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act forms the basis of all successful methods for chest development. The most careful and persistent training will accomplish little if this essential be disregarded. We cannot hope to increase the chest capacity simply by developing the muscles upon the exterior walls. These, it is true, sustain the head and shoulders, and assist in elevating the ribs, but it is really the pressure outwards exerted by the dilating air-cells which does a greater part of the work. The muscles are merely adjuvants.

There are three ways by which air may be taken into the lungs : First, by pressing the latter outwards against the walls of the chest, — the method most commonly practiced ; second, by drawing the lungs upward by the action of the collar-bone and shoulder-blades ; and third, by contracting the diaphragm and abdominal muscles, and allowing the lungs to dilate from their bases upward. This latter is the only true method of breath-taking, and should be thoroughly mastered before proceeding further. It is perhaps unnecessary to state that in this, as in all other gymnastic exercises, the clothing should be loose and free about the waist.

Begin as follows: Stand erect and with head and shoulders drawn well backwards. Expel all the air from the lungs by contracting the chest and abdominal muscles. Next, holding the chest quite immovable, allow the air to enter the lungs by the action of the abdominal muscles alone. If properly performed, the first movement will be a protrusion of the abdomen and an increase in the transverse diameter of the lower portion of the chest. Inhale at first only a moderate amount of air, but gradually increase the depth of the inspiration as you become proficient in the exercise. Remember that the protrusion of the abdomen and the expansion of the chest occur almost simultaneously during each inspiration. Having filled the lower portions of the lungs in the manner described, the two first methods above noted may be employed to distend the apices. By the abdominal method, the expiratory act is much better regulated, more easily controlled, and is performed with the minimum degree of muscular effort. For these reasons, it forms a prominent part in all kinds of vocal culture. The accompanying diagram illustrates the antero-posterior enlargement of the chest produced by this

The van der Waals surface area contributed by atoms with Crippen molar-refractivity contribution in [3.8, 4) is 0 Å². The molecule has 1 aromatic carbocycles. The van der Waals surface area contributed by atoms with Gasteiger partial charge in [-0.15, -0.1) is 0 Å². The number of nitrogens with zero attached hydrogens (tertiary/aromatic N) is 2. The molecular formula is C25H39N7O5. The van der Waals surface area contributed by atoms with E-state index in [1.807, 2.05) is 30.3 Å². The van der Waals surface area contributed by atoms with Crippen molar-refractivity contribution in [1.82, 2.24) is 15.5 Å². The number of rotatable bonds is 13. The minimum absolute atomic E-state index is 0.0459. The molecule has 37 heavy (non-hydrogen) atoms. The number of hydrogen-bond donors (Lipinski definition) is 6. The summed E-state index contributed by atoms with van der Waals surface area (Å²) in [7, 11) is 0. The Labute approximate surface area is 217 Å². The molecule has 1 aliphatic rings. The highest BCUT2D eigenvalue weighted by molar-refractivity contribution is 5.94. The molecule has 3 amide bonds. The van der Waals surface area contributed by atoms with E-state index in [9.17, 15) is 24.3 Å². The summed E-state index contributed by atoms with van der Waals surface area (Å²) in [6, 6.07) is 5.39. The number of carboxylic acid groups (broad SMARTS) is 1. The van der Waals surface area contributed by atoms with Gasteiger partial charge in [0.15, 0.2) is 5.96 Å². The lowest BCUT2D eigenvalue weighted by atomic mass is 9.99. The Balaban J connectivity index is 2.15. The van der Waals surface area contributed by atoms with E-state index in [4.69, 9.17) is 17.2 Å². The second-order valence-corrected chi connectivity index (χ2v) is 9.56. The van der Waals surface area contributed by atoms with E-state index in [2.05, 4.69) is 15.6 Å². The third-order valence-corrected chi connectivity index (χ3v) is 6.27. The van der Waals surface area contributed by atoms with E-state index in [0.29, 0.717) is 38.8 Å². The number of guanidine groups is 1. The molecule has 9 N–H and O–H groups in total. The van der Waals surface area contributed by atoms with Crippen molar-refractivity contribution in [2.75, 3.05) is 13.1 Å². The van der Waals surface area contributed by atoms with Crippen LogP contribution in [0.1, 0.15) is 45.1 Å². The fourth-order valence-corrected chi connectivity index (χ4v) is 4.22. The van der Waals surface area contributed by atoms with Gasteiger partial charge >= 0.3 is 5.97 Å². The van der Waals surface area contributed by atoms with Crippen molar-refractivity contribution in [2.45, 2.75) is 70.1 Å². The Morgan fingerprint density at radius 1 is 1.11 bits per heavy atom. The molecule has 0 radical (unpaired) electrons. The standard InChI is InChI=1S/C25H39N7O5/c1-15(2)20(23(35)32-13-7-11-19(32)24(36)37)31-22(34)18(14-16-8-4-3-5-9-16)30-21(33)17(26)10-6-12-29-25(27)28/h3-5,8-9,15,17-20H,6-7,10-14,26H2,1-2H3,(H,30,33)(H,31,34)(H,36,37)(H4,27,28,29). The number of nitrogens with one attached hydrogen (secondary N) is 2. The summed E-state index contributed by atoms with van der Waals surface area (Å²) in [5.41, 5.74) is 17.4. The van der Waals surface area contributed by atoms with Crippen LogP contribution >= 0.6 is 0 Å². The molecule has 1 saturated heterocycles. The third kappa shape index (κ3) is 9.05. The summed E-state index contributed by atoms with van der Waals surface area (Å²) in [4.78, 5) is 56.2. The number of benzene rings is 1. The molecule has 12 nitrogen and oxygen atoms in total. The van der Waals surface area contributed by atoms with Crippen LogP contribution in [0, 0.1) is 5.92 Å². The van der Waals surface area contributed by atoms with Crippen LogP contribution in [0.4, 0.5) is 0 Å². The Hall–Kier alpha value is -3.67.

method alone. The heavy lines show the contour of the chest after a full inspiration.

One of the more simple exercises is what is known as forced voluntary breathing, practised, of course, after the method above described. Stand erect, and then take slowly a series of deep inspirations. Then take a long breath, and hold it as long as possible. By a little practice, this period may be easily increased from thirty seconds to a minute and a half. Repeat until the lungs feel a little tired. Again take a deep inspiration, and then count in a loud voice as long as you can. One should be able in a few days to reach as high as seventy-five. Exercises such as these will also test your proficiency in abdominal breathing.

Among the out-door resources, running and walking occupy a justly prominent place. Unlike some of the other exercises, they act upon the lungs indirectly by increasing the demand for oxygen on the part of the tissues. While at rest the amount of air used by the lungs per minute is about 430 cubic inches; while walking at the rate of four miles an hour, 2,200 cubic inches ; and while walking at the rate of six miles an hour, 3,200 cubic inches. Thus, by the increased depth and rapidity of the inspirations, there is a prompt renewal of the residual air and an expansion o the less used portions. As ordinarily practiced, these exercises sometimes fail to produce satisfactory results. Success here as well as elsewhere, depends in great part upon attention to details. Hence the blame, if any is attributable, lies to the exercises rather than to the method.